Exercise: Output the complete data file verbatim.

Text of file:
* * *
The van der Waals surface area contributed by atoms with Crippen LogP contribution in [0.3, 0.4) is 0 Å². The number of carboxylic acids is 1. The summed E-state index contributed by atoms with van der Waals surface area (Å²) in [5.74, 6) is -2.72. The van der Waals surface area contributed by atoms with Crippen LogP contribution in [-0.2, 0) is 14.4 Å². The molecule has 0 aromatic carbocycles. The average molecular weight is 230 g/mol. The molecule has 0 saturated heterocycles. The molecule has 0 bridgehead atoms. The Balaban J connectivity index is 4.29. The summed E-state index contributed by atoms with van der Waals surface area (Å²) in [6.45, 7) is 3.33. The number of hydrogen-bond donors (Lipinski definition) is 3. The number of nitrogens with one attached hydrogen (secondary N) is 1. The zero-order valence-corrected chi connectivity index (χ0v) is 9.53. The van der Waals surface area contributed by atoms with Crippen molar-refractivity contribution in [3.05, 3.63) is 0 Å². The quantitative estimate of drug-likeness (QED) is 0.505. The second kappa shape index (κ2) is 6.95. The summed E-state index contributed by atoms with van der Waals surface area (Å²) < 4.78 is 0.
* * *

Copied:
The van der Waals surface area contributed by atoms with Crippen LogP contribution in [0.3, 0.4) is 0 Å². The number of carboxylic acids is 1. The summed E-state index contributed by atoms with van der Waals surface area (Å²) in [5.74, 6) is -2.72. The van der Waals surface area contributed by atoms with Crippen LogP contribution in [-0.2, 0) is 14.4 Å². The molecule has 0 aromatic carbocycles. The average molecular weight is 230 g/mol. The molecule has 0 saturated heterocycles. The molecule has 0 bridgehead atoms. The Balaban J connectivity index is 4.29. The summed E-state index contributed by atoms with van der Waals surface area (Å²) in [6.45, 7) is 3.33. The number of hydrogen-bond donors (Lipinski definition) is 3. The number of nitrogens with one attached hydrogen (secondary N) is 1. The zero-order valence-corrected chi connectivity index (χ0v) is 9.53. The van der Waals surface area contributed by atoms with Crippen molar-refractivity contribution in [3.05, 3.63) is 0 Å². The quantitative estimate of drug-likeness (QED) is 0.505. The second kappa shape index (κ2) is 6.95. The summed E-state index contributed by atoms with van der Waals surface area (Å²) < 4.78 is 0.